Background: This paper describes the development, implementation and evaluation of a clinical skills course for pharmacist independent and supplementary prescribers. The aim of the course was to develop the clinical and procedural skills of pharmacists to enable safe practice at an advanced level, in conjunction with their prescribing role.
Methods: The development of the programme used qualitative data from interviews with practising pharmacists, senior pharmacists and clinical skills teachers to identify the list of procedural skills to be learned and practised. On completion of the programme participants were asked to provide written feedback on the content, learning and reaction in practice.
Results: Feedback from the participants was positive, with high satisfaction reported in terms of workshop organisation, content, teaching and skills practice. Participants completed an objective structured clinical examination (OSCE) at the end of the workshop, and the results for each of the five skill stations tested were good. Participants also kept a reflective logbook in practice, detailing when and how they used the skills learned during the workshop.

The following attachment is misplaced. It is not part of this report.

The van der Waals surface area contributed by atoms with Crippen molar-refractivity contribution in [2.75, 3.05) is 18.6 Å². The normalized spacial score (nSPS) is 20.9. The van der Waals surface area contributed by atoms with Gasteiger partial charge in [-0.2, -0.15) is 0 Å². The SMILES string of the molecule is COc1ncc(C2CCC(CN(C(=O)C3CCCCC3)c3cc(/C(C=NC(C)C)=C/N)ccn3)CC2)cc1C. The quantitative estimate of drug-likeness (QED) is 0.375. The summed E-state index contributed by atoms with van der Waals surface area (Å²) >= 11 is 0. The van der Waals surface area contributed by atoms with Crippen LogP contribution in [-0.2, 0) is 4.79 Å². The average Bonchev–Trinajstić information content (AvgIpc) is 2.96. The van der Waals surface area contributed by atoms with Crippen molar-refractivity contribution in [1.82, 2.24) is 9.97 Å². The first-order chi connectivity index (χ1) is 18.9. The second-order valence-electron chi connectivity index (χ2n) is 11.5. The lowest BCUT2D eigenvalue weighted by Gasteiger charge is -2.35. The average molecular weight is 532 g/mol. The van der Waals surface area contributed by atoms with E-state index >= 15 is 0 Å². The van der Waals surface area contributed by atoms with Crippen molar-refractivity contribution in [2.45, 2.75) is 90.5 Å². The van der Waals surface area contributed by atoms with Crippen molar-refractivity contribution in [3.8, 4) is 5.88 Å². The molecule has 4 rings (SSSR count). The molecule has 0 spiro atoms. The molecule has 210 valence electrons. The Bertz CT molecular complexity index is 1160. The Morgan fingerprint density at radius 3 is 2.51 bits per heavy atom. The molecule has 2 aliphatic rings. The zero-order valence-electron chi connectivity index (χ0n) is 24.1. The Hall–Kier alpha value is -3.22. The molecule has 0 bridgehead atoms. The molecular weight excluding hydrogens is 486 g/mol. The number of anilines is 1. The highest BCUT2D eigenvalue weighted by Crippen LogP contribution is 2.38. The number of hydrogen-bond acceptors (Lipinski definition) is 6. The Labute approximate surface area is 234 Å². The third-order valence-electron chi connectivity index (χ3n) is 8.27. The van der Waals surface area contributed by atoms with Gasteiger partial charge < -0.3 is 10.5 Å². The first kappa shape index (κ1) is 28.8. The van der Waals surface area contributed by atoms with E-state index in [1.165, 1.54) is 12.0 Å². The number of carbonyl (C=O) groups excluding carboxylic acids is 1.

Innovation: This is the first national clinical skills assessment course of its kind to be undertaken in support of the development of a standardised approach to clinical and procedural skills. The use of structured learning with simulation, simulated and real patients, standardised procedural checklists, and peer learning and support has led to a very successful course for participants across Scotland.
Implications: The clinical skills assessment course is easily transferable across professions, and could be used to develop safe and effective clinical skills practice in a wide range of settings.
© Blackwell Publishing Ltd 2011.